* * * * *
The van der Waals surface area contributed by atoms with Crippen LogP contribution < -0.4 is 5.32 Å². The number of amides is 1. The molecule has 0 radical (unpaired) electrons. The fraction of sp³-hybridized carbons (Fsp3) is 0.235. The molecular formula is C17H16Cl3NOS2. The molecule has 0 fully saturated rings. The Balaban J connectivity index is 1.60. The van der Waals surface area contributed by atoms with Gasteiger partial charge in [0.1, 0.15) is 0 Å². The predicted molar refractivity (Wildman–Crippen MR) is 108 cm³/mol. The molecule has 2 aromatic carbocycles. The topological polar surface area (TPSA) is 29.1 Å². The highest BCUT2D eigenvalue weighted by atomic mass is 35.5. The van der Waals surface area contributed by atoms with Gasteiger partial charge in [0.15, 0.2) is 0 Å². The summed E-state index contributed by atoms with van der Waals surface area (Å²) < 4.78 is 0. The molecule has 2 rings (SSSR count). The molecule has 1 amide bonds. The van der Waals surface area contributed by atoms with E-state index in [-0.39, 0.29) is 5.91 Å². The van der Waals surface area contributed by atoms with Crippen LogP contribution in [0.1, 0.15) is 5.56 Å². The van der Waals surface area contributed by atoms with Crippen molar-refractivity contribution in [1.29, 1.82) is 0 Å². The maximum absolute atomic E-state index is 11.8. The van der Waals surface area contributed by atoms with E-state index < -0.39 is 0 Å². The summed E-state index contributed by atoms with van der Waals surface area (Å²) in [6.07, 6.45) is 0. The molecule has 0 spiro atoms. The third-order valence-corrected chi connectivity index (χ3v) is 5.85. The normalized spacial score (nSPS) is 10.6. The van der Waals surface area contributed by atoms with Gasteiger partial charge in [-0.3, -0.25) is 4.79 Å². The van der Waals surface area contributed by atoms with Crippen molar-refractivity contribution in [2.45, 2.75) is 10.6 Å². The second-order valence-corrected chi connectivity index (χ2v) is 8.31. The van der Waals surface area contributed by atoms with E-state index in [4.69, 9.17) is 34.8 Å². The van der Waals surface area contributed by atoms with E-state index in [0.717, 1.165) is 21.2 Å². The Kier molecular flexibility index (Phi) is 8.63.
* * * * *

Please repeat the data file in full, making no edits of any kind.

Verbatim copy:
The van der Waals surface area contributed by atoms with Crippen LogP contribution < -0.4 is 5.32 Å². The number of amides is 1. The molecule has 0 radical (unpaired) electrons. The fraction of sp³-hybridized carbons (Fsp3) is 0.235. The molecular formula is C17H16Cl3NOS2. The molecule has 0 fully saturated rings. The Balaban J connectivity index is 1.60. The van der Waals surface area contributed by atoms with Gasteiger partial charge in [0.1, 0.15) is 0 Å². The predicted molar refractivity (Wildman–Crippen MR) is 108 cm³/mol. The molecule has 2 aromatic carbocycles. The topological polar surface area (TPSA) is 29.1 Å². The highest BCUT2D eigenvalue weighted by atomic mass is 35.5. The van der Waals surface area contributed by atoms with Gasteiger partial charge in [0.15, 0.2) is 0 Å². The summed E-state index contributed by atoms with van der Waals surface area (Å²) < 4.78 is 0. The molecule has 2 rings (SSSR count). The molecule has 1 amide bonds. The van der Waals surface area contributed by atoms with E-state index in [-0.39, 0.29) is 5.91 Å². The van der Waals surface area contributed by atoms with Crippen LogP contribution in [0.1, 0.15) is 5.56 Å². The van der Waals surface area contributed by atoms with Crippen molar-refractivity contribution in [1.29, 1.82) is 0 Å². The maximum absolute atomic E-state index is 11.8. The van der Waals surface area contributed by atoms with E-state index < -0.39 is 0 Å². The summed E-state index contributed by atoms with van der Waals surface area (Å²) in [6.07, 6.45) is 0. The molecule has 0 spiro atoms. The third-order valence-corrected chi connectivity index (χ3v) is 5.85. The normalized spacial score (nSPS) is 10.6. The van der Waals surface area contributed by atoms with Gasteiger partial charge in [-0.3, -0.25) is 4.79 Å². The van der Waals surface area contributed by atoms with Crippen molar-refractivity contribution in [2.45, 2.75) is 10.6 Å². The second-order valence-corrected chi connectivity index (χ2v) is 8.31. The van der Waals surface area contributed by atoms with E-state index in [4.69, 9.17) is 34.8 Å². The van der Waals surface area contributed by atoms with E-state index in [0.717, 1.165) is 21.2 Å². The Kier molecular flexibility index (Phi) is 8.63.